Let’s face it, if you’re under 40 in mind, spirit, or body, you probably dread voicemail and calls. I’d rather just get a quick text and read it when I feel I have a spare moment. Voicemail has become so exhausting that my current voicemail message starts with “I don’t accept voicemail unless you are a family member, medical provider, or law enforcement…please text me instead.” I admit it’s gotten mixed reviews. But text messaging is a part of our society right now, and veterinarians should use it appropriately while understanding legal requirements around it. I’ll go through the legal hows below, and then let you know how we’re using texting at our clinic.
The AVMA model Veterinary Practice act has several sections, including patient confidentiality in Section 19 that expressly mention electronic authorization or waiver. ( https://www.avma.org/KB/Policies/Pages/Model-Veterinary-Practice-Act.aspx ). The Georgia Veterinary Practice Act has similar references to electronic records and consents in several places. It’s a sound position that an e-mail, text, or (gasp) fax, can act as client consent. Technically, a voicemail is an electronic storage of a voice, and is also an electronic consent. Further bolstering this is the now venerable Electronic Signatures and Records in Commerce Act of 2000, signed into law by President Clinton, that allows electronic signatures and records to have the same status as in person or paper records. Almost every state has an a version of this in addition to the federal law.
That was all very wordy, but what it means is that vet practices can accept consent for procedures, payments, boarding, and other routine communication with an electronic, rather than paper trail. It also means that you can use texts as part of your patient and client records. Many texting applications allow you to “capture” a set of texting, and then send it as an image to another person. This is a good way to capture client consent and put it as an attachment in your record(s). Some practices just put a line in the record that says “texted on x day, client consented, [client consent quote].” You’ll have to determine the right amount of detail. For our clinic I recommend you at least capture the question and the consent.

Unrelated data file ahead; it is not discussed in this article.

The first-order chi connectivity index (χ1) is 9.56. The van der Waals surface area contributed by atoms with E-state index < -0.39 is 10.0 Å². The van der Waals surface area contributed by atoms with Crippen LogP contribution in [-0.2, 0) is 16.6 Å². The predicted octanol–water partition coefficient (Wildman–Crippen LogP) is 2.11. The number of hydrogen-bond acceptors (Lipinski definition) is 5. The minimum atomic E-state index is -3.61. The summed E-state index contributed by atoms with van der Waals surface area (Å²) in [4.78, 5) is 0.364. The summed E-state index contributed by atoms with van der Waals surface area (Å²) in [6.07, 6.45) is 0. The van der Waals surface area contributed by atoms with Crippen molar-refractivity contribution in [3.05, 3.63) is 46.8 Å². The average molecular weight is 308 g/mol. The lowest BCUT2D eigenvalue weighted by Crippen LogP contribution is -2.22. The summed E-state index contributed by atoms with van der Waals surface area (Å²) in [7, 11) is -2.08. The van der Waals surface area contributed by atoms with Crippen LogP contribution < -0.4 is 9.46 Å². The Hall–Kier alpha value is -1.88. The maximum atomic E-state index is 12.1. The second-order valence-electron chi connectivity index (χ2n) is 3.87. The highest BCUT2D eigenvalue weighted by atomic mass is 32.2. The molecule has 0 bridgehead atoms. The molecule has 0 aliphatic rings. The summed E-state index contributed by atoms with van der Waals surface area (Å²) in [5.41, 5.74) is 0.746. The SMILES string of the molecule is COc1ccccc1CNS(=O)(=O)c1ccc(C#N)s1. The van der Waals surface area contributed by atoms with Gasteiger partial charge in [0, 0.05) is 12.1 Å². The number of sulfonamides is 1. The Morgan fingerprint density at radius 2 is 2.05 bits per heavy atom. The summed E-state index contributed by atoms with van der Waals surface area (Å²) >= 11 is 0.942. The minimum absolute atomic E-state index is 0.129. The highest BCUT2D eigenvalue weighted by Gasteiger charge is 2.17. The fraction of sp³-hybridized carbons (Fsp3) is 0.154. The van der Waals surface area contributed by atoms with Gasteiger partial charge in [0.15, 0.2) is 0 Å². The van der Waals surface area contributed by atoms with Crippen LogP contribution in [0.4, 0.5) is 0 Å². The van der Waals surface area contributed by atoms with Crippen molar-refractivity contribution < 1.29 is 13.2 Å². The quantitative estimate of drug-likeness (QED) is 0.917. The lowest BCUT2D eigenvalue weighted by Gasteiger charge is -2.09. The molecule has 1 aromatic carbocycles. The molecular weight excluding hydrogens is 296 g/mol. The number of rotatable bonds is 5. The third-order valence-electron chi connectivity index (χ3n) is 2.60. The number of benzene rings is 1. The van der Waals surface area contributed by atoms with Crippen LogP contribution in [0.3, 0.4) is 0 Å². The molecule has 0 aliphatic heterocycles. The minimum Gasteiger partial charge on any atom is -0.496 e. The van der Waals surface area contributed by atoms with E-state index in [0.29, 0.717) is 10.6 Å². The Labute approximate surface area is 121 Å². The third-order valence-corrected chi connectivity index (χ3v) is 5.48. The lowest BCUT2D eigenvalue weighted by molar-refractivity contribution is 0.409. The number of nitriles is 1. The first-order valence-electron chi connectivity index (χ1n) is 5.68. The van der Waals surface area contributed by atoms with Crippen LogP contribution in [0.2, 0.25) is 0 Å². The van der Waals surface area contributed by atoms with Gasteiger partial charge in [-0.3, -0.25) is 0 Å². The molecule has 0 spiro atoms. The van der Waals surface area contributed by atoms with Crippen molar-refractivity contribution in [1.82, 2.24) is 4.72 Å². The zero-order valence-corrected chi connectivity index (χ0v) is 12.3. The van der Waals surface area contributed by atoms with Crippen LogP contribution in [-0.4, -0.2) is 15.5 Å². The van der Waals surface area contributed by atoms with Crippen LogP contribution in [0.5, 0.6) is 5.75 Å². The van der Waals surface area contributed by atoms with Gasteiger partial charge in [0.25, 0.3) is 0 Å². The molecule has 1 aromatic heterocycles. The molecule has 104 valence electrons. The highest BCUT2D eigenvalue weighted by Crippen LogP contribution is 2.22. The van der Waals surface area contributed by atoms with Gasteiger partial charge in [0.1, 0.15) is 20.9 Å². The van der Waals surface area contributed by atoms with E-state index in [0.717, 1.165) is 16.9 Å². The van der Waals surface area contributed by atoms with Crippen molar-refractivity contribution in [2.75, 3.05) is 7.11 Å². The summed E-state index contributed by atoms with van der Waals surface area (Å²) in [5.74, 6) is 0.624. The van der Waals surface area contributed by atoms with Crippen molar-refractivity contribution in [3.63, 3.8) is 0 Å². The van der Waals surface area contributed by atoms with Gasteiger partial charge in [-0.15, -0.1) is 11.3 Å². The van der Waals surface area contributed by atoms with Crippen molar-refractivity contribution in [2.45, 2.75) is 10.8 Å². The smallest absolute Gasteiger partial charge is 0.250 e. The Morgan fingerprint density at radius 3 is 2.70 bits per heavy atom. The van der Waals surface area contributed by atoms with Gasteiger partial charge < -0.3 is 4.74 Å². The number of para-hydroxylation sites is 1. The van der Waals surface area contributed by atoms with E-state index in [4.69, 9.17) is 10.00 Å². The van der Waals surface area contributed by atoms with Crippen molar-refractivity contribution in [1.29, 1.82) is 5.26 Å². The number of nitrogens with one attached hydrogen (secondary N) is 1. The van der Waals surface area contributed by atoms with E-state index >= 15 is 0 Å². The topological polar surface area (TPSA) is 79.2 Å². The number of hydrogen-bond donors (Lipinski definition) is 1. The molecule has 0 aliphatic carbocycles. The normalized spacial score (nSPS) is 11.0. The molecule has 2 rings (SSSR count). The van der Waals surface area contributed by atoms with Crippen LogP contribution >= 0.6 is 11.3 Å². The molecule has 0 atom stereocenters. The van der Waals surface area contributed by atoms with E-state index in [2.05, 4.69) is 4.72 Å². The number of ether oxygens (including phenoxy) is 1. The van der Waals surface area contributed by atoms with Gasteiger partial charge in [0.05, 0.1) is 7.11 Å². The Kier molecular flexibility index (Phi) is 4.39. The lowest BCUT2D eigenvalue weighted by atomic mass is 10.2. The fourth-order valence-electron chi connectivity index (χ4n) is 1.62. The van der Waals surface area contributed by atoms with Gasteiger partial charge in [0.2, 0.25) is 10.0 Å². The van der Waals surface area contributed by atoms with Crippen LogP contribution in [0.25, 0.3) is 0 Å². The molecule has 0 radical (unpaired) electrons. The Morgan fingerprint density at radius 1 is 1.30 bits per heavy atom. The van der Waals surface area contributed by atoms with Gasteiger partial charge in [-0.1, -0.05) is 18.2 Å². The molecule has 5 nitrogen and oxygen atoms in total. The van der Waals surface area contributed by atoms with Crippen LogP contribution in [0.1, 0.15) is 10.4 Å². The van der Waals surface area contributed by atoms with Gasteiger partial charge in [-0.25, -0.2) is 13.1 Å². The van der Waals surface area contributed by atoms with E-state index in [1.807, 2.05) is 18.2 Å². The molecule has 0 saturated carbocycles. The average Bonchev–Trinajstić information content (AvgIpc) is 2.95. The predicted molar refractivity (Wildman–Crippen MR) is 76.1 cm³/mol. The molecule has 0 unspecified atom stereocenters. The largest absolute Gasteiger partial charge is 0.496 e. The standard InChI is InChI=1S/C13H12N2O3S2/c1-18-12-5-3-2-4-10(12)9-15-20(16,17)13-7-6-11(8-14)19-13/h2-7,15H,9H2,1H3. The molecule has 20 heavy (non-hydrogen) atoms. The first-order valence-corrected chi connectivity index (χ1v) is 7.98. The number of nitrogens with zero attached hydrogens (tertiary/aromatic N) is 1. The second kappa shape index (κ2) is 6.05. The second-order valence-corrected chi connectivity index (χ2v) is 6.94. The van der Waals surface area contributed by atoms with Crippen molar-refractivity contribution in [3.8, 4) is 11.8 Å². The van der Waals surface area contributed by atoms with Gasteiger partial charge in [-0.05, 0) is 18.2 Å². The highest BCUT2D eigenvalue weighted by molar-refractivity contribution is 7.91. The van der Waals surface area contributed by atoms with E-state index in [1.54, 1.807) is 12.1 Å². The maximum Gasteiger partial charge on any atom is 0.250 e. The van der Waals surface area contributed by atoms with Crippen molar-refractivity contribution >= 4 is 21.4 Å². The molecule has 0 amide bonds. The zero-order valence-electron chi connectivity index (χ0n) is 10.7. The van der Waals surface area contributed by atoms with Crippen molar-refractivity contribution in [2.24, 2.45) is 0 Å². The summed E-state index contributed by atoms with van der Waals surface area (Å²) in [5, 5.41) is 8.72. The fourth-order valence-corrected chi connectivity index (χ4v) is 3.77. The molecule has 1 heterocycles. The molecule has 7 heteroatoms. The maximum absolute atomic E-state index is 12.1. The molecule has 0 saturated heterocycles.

There are a lot of solutions out there. Google Voice, 2SMS, AT&T Business texting, Line2, etc…. You can also just ‘old school’ it and have a clinic cellphone or tablet with a separate number. We use Google Voice, because it can be accessed by reception and the back. It also allows our managers to see it off site, and to look through records of past texts. Most products have this same functionality, this isn’t an endorsement as much as letting you know what we use. I will say that Google makes theirs easy enough that our reception learned it quickly.
But just because something is legal, doesn’t mean it is appropriate to do. It’s legal to sing my conversations to everyone using only Adelle lyrics. It probably would destroy most of my personal and professional relationships. And by extension, it’s not the best idea to use texting in all situations. Your professional and business judgement should be used here.
Some of the things we use texting for:
- Setting up meetings with Employees
- Supply requests
- Notifying a client that the patient has successfully come out of surgery
- Notifying a client that they have an appointment the next day
- Notifying a client that their pet is available for pickup from boarding (or dry from a bath)
- Notifying a client that their dog food/prescription/supplies have come in
- Notifying a client of a billing issue
- Asking for consent for something already discussed
- Asking them to call for an unexpected complication
- Finding available times for an appointment
- Notifying an offsite doctor a client has come in and wants to see them.
- Letting a referring doctor know the outcome of a procedure.
This isn’t a complete list by any means, but the consistent theme is that we aren’t discussing new items by text, only things we have already covered in person. This really limits confusion or frustration.
Make certain you have clear written guidelines on how to use the text line in your clinic. It should include who can text, when you text, and what things you text about. I’d recommend that your reception or clinic manager review the texts each day to make certain you are communicating in a way that is positive and helpful for your clients and clinic. I don’t think reviewing every text before it is sent is helpful, assuming you have competent staff that you trust. Just keep some monitoring to adjust messaging and tone as you develop a texting presence.
Some clinics post their text numbers on their websites and advertising. I’m not a fan of this, primarily because a lot of time is wasted on price comparison. Texting is easily misread, so using it to resolve conflict or as a feedback line has lead to some ugly, public disputes with vet clinics. Some owners abuse the texting to try to get a consultation or information without seeing a vet, which is not good for the patient or the public. (See my blog on physical exams- There’s no relief from physical exams.)
My bit of advice is that everything you text can and probably will be copied and posted on blogs, forums, social media, or reviews. You have little to no rights of confidentiality in these texts. So anything sensitive, or that could be misinterpreted, is likely to cause you and your clinic untold concern. It may even give the veterinary community as a whole a bad name. And it will likely live on for years after the event, even if it’s just a misunderstanding.
Texting can have a lot of positive commercial and customer satisfaction benefits for your clinic if used appropriately. You just need to decide how you want to use it, and make sure your staff understands the boundaries.